The Effects of Honey on Febrile Neutropenia in Children With Acute Lymphoblastic Leukemia
|Study Design:||Observational Model: Case-Crossover
Time Perspective: Prospective
|Official Title:||The Effect of Honey on Episodes of Febrile Neutropenia in Children With Acute Lymphoblastic Leukemia: A Randomized Crossover Open- Labeled Pilot Study|
- Febrile neutropenia: composite (febrile neutropenia in terms of frequency and duration of hospital stay) [ Time Frame: 3 months ]The measure is composite (febrile neutropenia in terms of frequency and duration of hospital stay)
|Study Start Date:||March 2011|
|Study Completion Date:||September 2014|
|Primary Completion Date:||August 2013 (Final data collection date for primary outcome measure)|
Dietary Supplement: Honey
This was a crossover randomized study that took place at the Children Hospital of Ain Shams University-Cairo-Egypt, from March 2011 to August 2013. The patients were recruited from the Hematology-Oncology Clinic of the hospital. All patients > 2 years of age with acute lymphoblastic leukemia (ALL), treated according to the Modified CCG 1991 protocol for standard- risk ALL and on maintenance therapy, were candidates for this study. Patients with diabetes mellitus (DM) and patients who had febrile neutropenia at the time enrollment were excluded from the study.
A crossover design (two 12-week intervention periods) was used to measure honey effects. The subjects were randomized into two equal groups (group A or control to intervention [C/I] group and group B or intervention to control [I/C] group). A computer-generated list of random numbers was used to allocate participants equally in each group. Since there was no previous similar study, a pre-specified sample size was not determined. The subjects in the I/C group consumed 2 ml (2.5 g) honey/kg body weight/dose twice weekly in the first 12-week period (period 1), while the subjects in the C/I group did not receive honey as a control in the period 1. After period 1, the subjects of each group exchanged their protocol for the following 12-week period (period 2). To the investigators knowledge, laboratory tests for measurement of levels of honey in blood or tissues are not yet available. Therefore, to ensure compliance to honey intake, each patient consumed the calculated dose of honey under visual supervision of the researcher. Each calculated dose of honey was dissolved in water and then ingested by the patient. The honey used in this study was an Egyptian clover honey of a carbohydrate content of 78.4 g/100 g, pH of 3.7 and a moisture content of 18.8%. The physicochemical characteristics of the honey used in the study are detailed in supplementary table 1 (17).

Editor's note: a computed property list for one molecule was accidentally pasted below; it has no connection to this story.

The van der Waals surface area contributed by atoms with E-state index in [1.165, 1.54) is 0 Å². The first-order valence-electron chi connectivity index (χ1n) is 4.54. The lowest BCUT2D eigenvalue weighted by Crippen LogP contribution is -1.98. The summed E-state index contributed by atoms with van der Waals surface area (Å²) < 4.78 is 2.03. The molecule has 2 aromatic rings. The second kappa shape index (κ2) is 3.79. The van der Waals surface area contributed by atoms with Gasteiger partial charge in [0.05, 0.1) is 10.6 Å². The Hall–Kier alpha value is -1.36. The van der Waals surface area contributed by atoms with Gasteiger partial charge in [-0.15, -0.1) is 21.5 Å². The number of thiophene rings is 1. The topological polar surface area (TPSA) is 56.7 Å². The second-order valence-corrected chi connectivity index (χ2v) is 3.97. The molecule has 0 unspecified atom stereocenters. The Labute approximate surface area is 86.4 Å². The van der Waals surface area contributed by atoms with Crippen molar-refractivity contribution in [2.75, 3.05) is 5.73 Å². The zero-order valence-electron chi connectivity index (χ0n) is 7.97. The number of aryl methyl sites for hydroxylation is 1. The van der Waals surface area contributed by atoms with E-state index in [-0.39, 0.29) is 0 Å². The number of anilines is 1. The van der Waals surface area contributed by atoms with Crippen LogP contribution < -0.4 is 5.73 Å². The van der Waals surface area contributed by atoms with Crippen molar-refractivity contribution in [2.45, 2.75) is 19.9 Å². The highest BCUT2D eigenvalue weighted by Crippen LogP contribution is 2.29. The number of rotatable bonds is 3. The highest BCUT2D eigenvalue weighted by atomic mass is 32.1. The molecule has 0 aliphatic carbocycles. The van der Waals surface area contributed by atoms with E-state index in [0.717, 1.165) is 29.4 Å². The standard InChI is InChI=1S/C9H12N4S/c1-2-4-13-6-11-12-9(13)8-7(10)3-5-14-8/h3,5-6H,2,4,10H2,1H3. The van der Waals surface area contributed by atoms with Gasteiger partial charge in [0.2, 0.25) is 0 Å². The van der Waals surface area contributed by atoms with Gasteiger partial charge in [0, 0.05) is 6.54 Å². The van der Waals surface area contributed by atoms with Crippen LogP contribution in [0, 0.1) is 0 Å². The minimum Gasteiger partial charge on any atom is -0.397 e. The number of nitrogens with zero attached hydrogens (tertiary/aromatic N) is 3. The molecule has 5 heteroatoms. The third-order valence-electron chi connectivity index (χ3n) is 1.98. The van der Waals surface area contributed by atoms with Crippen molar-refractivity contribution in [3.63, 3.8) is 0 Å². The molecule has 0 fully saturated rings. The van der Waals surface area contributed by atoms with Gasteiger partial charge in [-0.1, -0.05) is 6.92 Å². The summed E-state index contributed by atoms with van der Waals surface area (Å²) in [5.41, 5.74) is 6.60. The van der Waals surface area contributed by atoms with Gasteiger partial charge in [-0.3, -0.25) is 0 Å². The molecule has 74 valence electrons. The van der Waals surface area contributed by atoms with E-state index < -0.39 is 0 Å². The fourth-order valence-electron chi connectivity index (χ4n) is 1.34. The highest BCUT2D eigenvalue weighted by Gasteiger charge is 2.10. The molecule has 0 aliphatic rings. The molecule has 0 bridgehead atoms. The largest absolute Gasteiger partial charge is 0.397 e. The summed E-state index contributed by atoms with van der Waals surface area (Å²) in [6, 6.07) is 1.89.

The primary outcome measure was febrile neutropenia in terms of frequency and duration of hospital stay. The secondary outcome measures were hemoglobin (Hb) level, total leucocytic count (TLC), absolute neutrophil count (NE) and platelet count (PLT). Blood count was performed for all patients on a weekly basis. All measures were analyzed in participants at baseline (0 week), the end of the 12th week (crossover) and the end of the 24th week (end point).
All patients who developed FN during the study were admitted to the hospital and received an empirical combination of intravenous antibiotic therapy consisting of piperacillin (200mg/kg/24hr, divided q 6hr) and amikacin (20mg/kg q24hr).
An informed consent was obtained from at least one parent of each child before enrollment, and the study was approved by the local Ethics Committee of the Pediatric Department of Ain Shams University Hospitals.
Please refer to this study by its ClinicalTrials.gov identifier: NCT02272673
|Pediatric Department, Faculty of Medicine, Ain Shams University|
|Principal Investigator:||Ahmad A Hamed, Dr||Pediatric department, Faculty of Medicine, Ain Shams University|
|Principal Investigator:||Sahar A Mohamed, Dr||Faculty of Medicine, El-Azhar University|
|Principal Investigator:||Nouran A Hassanen, M.B.B.Ch||Pediatric department, Faculty of Medicine, Ain Shams University|